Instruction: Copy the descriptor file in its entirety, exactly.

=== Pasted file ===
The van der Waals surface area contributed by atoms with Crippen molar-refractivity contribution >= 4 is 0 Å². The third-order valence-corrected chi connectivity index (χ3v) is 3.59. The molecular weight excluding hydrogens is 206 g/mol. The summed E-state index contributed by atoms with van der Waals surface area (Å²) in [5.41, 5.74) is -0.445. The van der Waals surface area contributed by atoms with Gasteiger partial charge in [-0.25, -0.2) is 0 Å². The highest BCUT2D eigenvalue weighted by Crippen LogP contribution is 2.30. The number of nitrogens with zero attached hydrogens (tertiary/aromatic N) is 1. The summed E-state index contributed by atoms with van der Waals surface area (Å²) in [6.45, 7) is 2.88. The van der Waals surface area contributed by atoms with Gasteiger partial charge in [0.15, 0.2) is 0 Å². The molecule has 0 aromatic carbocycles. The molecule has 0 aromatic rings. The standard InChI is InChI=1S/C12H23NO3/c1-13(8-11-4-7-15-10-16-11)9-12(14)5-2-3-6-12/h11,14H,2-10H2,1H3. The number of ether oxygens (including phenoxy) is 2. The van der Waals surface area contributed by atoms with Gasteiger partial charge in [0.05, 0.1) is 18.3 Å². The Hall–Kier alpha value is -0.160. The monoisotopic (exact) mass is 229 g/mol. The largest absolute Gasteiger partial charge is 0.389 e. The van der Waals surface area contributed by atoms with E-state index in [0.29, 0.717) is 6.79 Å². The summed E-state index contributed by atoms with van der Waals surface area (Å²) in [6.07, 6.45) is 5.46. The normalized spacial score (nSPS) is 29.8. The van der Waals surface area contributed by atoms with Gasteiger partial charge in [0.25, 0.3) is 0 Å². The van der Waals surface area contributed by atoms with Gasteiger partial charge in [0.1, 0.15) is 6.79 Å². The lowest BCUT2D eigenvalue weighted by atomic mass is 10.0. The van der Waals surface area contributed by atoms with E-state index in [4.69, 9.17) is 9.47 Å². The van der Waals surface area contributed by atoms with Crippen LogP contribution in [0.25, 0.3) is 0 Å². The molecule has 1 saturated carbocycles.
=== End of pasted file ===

The van der Waals surface area contributed by atoms with Crippen molar-refractivity contribution >= 4 is 0 Å². The third-order valence-corrected chi connectivity index (χ3v) is 3.59. The molecular weight excluding hydrogens is 206 g/mol. The summed E-state index contributed by atoms with van der Waals surface area (Å²) in [5.41, 5.74) is -0.445. The van der Waals surface area contributed by atoms with Gasteiger partial charge in [-0.25, -0.2) is 0 Å². The highest BCUT2D eigenvalue weighted by Crippen LogP contribution is 2.30. The number of nitrogens with zero attached hydrogens (tertiary/aromatic N) is 1. The summed E-state index contributed by atoms with van der Waals surface area (Å²) in [6.45, 7) is 2.88. The van der Waals surface area contributed by atoms with Gasteiger partial charge in [0.15, 0.2) is 0 Å². The molecule has 0 aromatic carbocycles. The molecule has 0 aromatic rings. The standard InChI is InChI=1S/C12H23NO3/c1-13(8-11-4-7-15-10-16-11)9-12(14)5-2-3-6-12/h11,14H,2-10H2,1H3. The number of ether oxygens (including phenoxy) is 2. The van der Waals surface area contributed by atoms with Gasteiger partial charge in [0.05, 0.1) is 18.3 Å². The Hall–Kier alpha value is -0.160. The monoisotopic (exact) mass is 229 g/mol. The largest absolute Gasteiger partial charge is 0.389 e. The van der Waals surface area contributed by atoms with E-state index in [0.29, 0.717) is 6.79 Å². The summed E-state index contributed by atoms with van der Waals surface area (Å²) in [6.07, 6.45) is 5.46. The normalized spacial score (nSPS) is 29.8. The van der Waals surface area contributed by atoms with Gasteiger partial charge in [0.25, 0.3) is 0 Å². The van der Waals surface area contributed by atoms with Gasteiger partial charge in [0.1, 0.15) is 6.79 Å². The lowest BCUT2D eigenvalue weighted by atomic mass is 10.0. The van der Waals surface area contributed by atoms with E-state index in [4.69, 9.17) is 9.47 Å². The van der Waals surface area contributed by atoms with Crippen LogP contribution in [0.25, 0.3) is 0 Å². The molecule has 1 saturated carbocycles.